Engineering and sculpture: Santiago Calatrava’s architecture can be framed within these two poles. For the Spanish designer, in fact, each building is at the same time a structural marvel and an enticing shape.
Santiago Calatrava was born in 1951 nearby Valencia. He studies architecture at the local polytechnic school, and later on civil engineering at Zurich’s ETH, where he also receives his PhD in 1981. In the same year, he opens his firm’s first headquarters in the Swiss capital (other offices will follow in Doha and New York). In parallel to his education and his professional activity, he keeps nurturing his passion for visual arts, regularly practicing both as a painter and a sculptor. Thus, the technician’s scientific precision pairs with the artist’s creativity to shape his best works.
Since decades now, Calatrava has been regularly included within the main histories of architecture, where he occupies a distinctive place, on the threshold between different movements and designers’ genealogies. Marco Biraghi, for instance, considers him as one of today’s interpreters of a formalist-structuralist approach peaking in the 1950s and in the 1960s, and counting amongst its leading figures such names as Finnish-American Eero Saarinen, Mexican Félix Candela and Italian engineer Pier Luigi Nervi. Luigi Prestinenza Puglisi briefly describes him as a “neo-organic variation” of the high-tech wave. Already back in the 1980s, Kenneth Frampton mentions his bridges in continuity with Rino Tami’s interventions on the Canton Ticino’s highways. Moreover, several sources agree on his affinities with Antoní Gaudi, the whimsical, atypical protagonist of Barcelona’s neo-gothic.
Starting from the mid-1990s, and at first with Candela, Santiago Calatrava realizes one of his most ambitious projects, the City of Arts and Sciences in Valencia. The Hemisfèric (1996-1998), the Museu de les Ciències Príncipe Felipe (1996-2000), the Palau de les Arts Reina Sofía (1996-2006) and the Humbracle (1997-2000) are just a few of the objects-buildings that form part of the complex. Iconic and memorable, they contribute to turning their author into a world-wide famous star architect, while also transforming the Spanish city into a coveted global tourism destination.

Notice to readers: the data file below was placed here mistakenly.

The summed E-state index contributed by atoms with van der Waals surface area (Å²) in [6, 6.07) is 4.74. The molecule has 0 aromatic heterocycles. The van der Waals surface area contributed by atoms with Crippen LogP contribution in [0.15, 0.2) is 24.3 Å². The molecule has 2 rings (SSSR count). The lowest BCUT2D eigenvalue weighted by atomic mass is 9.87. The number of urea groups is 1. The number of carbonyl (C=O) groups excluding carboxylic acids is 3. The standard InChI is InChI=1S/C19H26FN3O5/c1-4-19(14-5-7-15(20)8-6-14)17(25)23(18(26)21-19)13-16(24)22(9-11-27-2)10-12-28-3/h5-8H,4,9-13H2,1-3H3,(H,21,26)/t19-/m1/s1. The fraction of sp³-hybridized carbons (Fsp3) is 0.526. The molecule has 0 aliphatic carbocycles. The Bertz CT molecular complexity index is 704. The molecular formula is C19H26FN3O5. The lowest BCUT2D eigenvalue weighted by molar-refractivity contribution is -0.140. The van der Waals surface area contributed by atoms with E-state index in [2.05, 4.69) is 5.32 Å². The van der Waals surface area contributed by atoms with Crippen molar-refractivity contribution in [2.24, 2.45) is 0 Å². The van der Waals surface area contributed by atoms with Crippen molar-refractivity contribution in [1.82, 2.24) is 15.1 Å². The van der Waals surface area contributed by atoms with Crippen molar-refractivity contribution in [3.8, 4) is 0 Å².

Santiago Calatrava’s projects, in fact, can be above all described as objects, each one showing its own, accomplished shape. The latter stems in the first place from their structure, obviously double-checked on the plan of its performance, but it doesn’t reproduce it automatically, blindly. On the contrary, the architect-sculptor moulds beams and pillars, ribs and nerves, buttresses and overhangs, roofs and canopies also on the basis of a non-technical imagery, deeply inspired by nature. His designs turn into zoomorphic sculptures, each one relying on its specifically articulated skeleton. The reference to the animal world isn’t in contrast with the structural exactness; rather, it makes is more visible, more understandable, and more spectacular.
Through the more than forty years of Santiago Calatrava’s career, this approach has consistently proven suitable to certain typologies of construction, mostly mobility infrastructures: bridges as the Bach de Roda Bridge in Barcelona (1984-1987), the Alamillo Bridge in Sevilla (1987-1992) and the fourth bridge on Venice’s Canal Grande (1997-2007); and train stations, such as Zurich’s Stadelhofen (1983-1990), the project who brought him to the attention of architecture’s critics, the Lyon-Satolas TGV Station in Lyon (1989-1994), the Oriente Station in Lisbon (1993-1998) and the high-speed Mediopadana Station in Reggio Emilia (2002-2014).
Besides this privileged themes, Santiago Calatrava’s experience now encompasses all of the commissions that one expects to find on a large contemporary firm’s curriculum: museums, such as the Milwaukee Art Museum (1994-2002), auditoriums, for instance in Santa Cruz de Tenerife (1997-2003), skyscrapers, as Malmö’s famous Turning Torso (1999-2005) and hubs, including the World Trade Center Transportation Hub in New York (2003-2016).
Regardless of the passing of time and of increased competition, his buildings remain nowadays hugely successful for the general audience. This has certainly to do also with their candor, a crucial feature of the “Calatrava style”. His architectures’ bones and shells are (almost) always white, dazzlingly white, which makes them even more available to be interpreted, even by the least knowledgeable of spectator, through the metaphor that he or she will find more suitable.
In the words of Sergio Polano:
Santiago Calatrava aims at expressing the prominence of dynamic values, antithetical to the traditional laws of static. He prefigures an architecture which is as technological, as it is not merely technical; and as figural as it is not barely formal